June 27, 2013
Microsoft is also pressing the Foreign Intelligence Surveillance Court (FISC) for permission to go public with the total numbers of requests the company receives that are okayed by the court as well as the number of user accounts affected by those requests.
Microsoft, in a nine-page court filing published on Scribd Wednesday, says the limitations placed upon it by the American government violate the First Amendment and “constitute a content-based restriction on speech that fails to satisfy strict scrutiny.”
The filing comes after The Washington Post and The Guardian —which received top-secret information courtesy of National Security Agency (NSA) whistleblower Edward Snowden — published stories indicating Microsoft, along with other top technology firms, willingly joined a PRISM, an extensive government surveillance plan.
The publications said the National Security Agency and the FBI are monitoring all of the biggest U.S. Internet companies — Microsoft, Yahoo, Google, Facebook, PalTalk, YouTube, Skype, AOL and Apple — some for as long as six years, with their full co-operation. It turns out, however, that The Post and The Guardian misinterpreted the documentation.
Although the government gave Microsoft and other technology companies the green light earlier this month to divulge the number of national security-related requests they receive — the information must be grouped together with other data requests.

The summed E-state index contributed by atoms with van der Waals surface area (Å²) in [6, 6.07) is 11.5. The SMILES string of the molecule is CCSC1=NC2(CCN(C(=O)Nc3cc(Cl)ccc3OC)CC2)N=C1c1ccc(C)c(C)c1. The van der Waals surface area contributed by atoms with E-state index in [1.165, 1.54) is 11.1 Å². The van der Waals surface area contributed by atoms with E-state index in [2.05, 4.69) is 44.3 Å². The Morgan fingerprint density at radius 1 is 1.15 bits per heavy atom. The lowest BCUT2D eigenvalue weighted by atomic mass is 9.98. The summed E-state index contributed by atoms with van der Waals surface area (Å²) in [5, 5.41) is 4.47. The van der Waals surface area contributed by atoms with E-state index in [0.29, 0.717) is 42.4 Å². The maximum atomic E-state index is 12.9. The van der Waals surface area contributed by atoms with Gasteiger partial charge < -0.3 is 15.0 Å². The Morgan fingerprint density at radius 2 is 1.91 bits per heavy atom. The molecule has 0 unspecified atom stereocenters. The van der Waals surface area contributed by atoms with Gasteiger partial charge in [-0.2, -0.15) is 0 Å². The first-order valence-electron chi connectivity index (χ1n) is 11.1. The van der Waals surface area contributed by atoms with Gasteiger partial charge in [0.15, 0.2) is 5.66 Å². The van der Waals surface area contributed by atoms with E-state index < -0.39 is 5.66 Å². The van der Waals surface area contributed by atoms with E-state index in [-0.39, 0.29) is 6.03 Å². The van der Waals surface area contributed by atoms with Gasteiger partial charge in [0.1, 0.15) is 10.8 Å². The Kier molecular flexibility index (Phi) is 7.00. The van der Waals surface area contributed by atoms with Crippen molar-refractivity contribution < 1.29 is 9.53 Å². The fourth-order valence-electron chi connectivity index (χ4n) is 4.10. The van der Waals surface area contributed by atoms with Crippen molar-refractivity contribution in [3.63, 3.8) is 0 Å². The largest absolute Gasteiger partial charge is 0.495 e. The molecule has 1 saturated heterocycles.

Microsoft vice-president and deputy general counsel John Frank said in a blog post at the time that what the company was “permitted to publish continues to fall short of what is needed to help the community understand and debate these issues.”
The filing, Microsoft says, is a bid to “correct the misimpression … that it provides the United States government with direct access to its servers and network infrastructure.”
Microsoft also pointed out that the collection of information from electronic communication service providers is already a matter of public record and was, in fact, confirmed by comments from the director of National Intelligence in the press.
“In light of these statements and the extensive public reporting on this subject, a statutory prohibition against Microsoft’s disclosure of the aggregate data cannot be narrowly tailored to promote the government’s national security interests,” the filing reads. “The First Amendment does not permit the government to bar Microsoft from speaking about an issue of great importance to its customers, shareholders and the public while, simultaneously, senior government officials are speaking publicly about the very same subject.”